Rewan Abdelwahab: The Creature

Rewan discusses her journey from fear, to pride, to activism as a Muslim woman.  Her story illustrates the power of bravery and persistence in the face of fear and terror.  

Temporarily paralyzed, I stared into the creature’s feral eyes and feared for my life. My body trembled as it approached me viciously. Its owner stood and watched, laughing wickedly as my mom and older sister stood with me equally terrified. I tried inching away from the animal, hoping not to provoke it. My mother then cried for help as the animal began pacing back and forth in front of the three of us. We shrieked. The owner turned her back to us as the dog opened its mouth, showing off its sharp white teeth. It continued inching forward menacingly, yet the woman’s words were just as piercing: “Attack the sand ni@@a!”

My mom screamed at the woman, saying she would call the police if the attack was not called off. Only when my mother repeated this threat the third time did the woman call off her dog. Looking at my mother with wide, admiring eyes, I only hoped that my words would someday have as much power as hers.

As a young teen, I walked around my neighborhood in fear and paranoia. Beyond the normal insecurities that every middle schooler feels, I was also bombarded with the constant reminders of how I was uncommon, dangerous, and unwanted. As I matured and built healthy friendships, I slowly realized that the hatred against Arabs and Muslims was also coming from a minority viewpoint. I told myself that all of the hateful words, attacks, and encounters were due to a childlike, ingrained ignorance and misguided fear.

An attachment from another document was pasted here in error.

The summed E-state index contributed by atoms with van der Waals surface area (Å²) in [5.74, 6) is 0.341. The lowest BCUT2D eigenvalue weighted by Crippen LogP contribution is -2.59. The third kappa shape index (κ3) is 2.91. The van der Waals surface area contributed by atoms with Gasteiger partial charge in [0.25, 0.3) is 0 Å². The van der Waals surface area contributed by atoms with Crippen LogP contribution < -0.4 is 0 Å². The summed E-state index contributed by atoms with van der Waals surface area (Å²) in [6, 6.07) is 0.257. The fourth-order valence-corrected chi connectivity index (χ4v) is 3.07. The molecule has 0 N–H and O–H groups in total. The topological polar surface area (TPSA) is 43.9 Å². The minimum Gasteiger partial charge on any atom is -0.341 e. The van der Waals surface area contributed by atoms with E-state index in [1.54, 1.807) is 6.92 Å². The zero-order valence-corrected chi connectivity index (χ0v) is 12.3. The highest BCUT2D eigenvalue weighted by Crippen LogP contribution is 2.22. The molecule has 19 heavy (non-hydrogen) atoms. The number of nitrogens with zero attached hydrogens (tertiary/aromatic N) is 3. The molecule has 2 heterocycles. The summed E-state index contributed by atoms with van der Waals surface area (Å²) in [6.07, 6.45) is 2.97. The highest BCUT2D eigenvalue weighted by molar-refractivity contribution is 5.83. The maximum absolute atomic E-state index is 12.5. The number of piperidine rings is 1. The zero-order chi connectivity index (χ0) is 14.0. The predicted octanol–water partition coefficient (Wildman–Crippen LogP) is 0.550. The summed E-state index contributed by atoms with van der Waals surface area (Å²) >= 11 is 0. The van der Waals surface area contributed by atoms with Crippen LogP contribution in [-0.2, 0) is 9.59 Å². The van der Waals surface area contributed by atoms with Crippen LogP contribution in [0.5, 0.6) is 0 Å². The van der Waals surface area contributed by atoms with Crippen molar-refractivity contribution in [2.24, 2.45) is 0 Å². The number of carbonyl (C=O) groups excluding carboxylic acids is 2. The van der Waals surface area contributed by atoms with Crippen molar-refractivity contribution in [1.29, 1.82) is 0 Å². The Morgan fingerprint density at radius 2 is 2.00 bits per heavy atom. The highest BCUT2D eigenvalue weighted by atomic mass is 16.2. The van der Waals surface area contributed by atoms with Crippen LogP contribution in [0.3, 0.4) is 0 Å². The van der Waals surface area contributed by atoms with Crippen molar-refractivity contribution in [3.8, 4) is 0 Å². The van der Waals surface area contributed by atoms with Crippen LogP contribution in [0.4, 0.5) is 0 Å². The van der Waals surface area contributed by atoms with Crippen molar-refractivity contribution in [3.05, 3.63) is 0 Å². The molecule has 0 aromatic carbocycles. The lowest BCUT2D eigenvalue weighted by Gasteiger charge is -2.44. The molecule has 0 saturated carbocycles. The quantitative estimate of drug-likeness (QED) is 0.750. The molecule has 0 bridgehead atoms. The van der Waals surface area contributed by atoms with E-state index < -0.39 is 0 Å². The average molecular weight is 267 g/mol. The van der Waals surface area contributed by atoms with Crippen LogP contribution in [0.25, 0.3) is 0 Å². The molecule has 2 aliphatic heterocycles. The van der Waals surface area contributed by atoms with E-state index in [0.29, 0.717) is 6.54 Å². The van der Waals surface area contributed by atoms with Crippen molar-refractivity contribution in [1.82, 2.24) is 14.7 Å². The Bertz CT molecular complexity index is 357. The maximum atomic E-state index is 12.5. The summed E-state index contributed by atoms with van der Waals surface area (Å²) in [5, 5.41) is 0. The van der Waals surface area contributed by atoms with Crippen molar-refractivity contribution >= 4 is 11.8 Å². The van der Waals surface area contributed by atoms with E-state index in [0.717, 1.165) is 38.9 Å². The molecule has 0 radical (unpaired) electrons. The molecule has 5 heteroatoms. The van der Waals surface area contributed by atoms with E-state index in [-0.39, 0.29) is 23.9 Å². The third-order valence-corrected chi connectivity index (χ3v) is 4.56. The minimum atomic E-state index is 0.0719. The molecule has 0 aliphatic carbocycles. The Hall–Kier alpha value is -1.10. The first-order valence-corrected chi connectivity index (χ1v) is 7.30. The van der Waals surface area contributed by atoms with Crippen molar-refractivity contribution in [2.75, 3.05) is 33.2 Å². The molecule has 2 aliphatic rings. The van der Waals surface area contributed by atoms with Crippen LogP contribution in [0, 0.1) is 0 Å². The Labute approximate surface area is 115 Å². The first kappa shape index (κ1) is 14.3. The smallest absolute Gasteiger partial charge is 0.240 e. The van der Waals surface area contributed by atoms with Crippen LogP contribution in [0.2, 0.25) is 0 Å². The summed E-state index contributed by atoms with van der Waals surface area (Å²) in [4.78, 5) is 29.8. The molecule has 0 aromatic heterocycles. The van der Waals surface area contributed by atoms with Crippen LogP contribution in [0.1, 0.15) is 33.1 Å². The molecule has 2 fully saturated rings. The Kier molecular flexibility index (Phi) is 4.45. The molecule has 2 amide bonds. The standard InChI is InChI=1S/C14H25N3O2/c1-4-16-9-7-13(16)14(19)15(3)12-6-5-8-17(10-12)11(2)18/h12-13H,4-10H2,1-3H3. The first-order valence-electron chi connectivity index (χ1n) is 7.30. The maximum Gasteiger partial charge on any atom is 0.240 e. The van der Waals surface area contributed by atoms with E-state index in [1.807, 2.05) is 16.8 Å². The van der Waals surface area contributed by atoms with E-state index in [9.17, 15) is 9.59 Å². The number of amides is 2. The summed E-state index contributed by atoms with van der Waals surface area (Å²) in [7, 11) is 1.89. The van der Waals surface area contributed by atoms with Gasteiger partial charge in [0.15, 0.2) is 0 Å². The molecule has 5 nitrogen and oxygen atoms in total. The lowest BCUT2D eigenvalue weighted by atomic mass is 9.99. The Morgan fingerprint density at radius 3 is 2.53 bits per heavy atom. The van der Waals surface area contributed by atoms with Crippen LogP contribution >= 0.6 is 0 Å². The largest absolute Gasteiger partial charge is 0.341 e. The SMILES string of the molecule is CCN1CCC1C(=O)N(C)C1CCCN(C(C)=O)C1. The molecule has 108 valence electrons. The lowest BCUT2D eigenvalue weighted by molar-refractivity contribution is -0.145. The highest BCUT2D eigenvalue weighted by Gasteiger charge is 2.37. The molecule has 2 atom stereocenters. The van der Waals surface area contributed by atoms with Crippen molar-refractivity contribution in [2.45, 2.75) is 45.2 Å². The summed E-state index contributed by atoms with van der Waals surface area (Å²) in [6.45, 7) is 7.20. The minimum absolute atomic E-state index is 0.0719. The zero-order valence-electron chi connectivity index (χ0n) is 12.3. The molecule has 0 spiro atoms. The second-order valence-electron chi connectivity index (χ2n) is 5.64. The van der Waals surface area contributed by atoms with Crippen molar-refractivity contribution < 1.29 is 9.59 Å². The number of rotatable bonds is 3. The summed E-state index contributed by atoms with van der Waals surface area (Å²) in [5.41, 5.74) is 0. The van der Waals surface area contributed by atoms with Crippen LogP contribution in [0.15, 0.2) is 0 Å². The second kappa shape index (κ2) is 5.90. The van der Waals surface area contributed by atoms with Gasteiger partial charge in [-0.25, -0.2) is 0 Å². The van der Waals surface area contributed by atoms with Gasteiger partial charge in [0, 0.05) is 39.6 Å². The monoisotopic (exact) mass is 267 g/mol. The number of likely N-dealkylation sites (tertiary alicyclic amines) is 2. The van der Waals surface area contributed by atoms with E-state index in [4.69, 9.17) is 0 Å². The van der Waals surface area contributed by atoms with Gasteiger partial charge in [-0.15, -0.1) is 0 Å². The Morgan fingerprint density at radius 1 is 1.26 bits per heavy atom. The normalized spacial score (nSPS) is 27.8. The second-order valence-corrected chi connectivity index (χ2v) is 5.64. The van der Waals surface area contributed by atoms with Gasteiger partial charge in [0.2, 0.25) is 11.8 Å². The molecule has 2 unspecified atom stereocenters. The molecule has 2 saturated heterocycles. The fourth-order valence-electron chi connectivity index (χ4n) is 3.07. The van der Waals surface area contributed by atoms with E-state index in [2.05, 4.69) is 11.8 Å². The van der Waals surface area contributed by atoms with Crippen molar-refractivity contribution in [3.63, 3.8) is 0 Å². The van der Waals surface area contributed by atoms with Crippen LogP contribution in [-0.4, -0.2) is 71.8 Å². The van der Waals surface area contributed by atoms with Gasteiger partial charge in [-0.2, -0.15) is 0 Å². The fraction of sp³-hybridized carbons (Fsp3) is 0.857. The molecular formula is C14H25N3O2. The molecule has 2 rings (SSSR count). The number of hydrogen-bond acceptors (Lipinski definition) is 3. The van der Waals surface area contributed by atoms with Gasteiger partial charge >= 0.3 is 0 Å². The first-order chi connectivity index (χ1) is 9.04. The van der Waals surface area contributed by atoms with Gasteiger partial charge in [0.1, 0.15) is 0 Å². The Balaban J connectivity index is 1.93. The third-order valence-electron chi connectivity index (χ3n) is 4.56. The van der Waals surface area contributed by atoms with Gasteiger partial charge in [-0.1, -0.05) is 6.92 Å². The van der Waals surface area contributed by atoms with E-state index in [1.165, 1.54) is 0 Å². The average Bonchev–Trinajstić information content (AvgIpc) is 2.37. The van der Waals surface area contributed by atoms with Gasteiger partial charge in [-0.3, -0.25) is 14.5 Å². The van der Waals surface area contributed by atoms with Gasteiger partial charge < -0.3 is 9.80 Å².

Despite this, I was still afraid of what would happen if I informed and educated others on the reality of Islam. Having experienced all sorts of unprovoked physical and verbal abuse, I feared the consequences of standing up to other people’s viewpoints and stereotypes. I built up my confidence by gaining knowledge and pride in my faith, my skin color, and my ethnicity. By wearing the hijab to school, I passively taught my peers the proper religious attire for a Muslim. Wrapping the cloth around my head served as a visual reminder of my values, my ethics, and my identity.

I was now a young woman. My voice rekindled, I embraced newfound confidence and self acceptance. I stood with pride. I would serve as a symbol of my faith and have people witness for themselves the doctrines of Islam. During my junior year of high school, I was asked to be a speaker at a Boko Haram protest. Although I was initially reluctant, I accepted the invitation to speak on the misrepresentation of Islam in the media and how terrorist groups are unrepresentative of Islam. My hands twitched with anticipation as I stood in front of a crowd of hundreds. Lips quivering, I thought of backing down, but I stayed. I spoke. My voice filled with urgency, passion, and purpose. I cried for justice, delving into the details of my topic.

The crowd leaned forward, as if they feared my words would escape their reach. I heard cries of approval. Then, it was done. There was a moment of silence before the area exploded with applause. The protestors even used my words in a new chant: “Boko Haram is not Islam.” My speech was posted on social media so that it could reach even more people. No longer inching away from fear, I realized the value and purpose of my voice in speaking out on important issues and presenting a perspective that needs to be heard.

I know how even the most menacing of creatures can be contained with our voices. These creatures are merely opportunities that empower us to find solace, strength, and excitement in teaching others and leading by example. As this internalized power and influence grows, the creatures’ influence and power will diminish, allowing our society to find common ground to live peacefully in.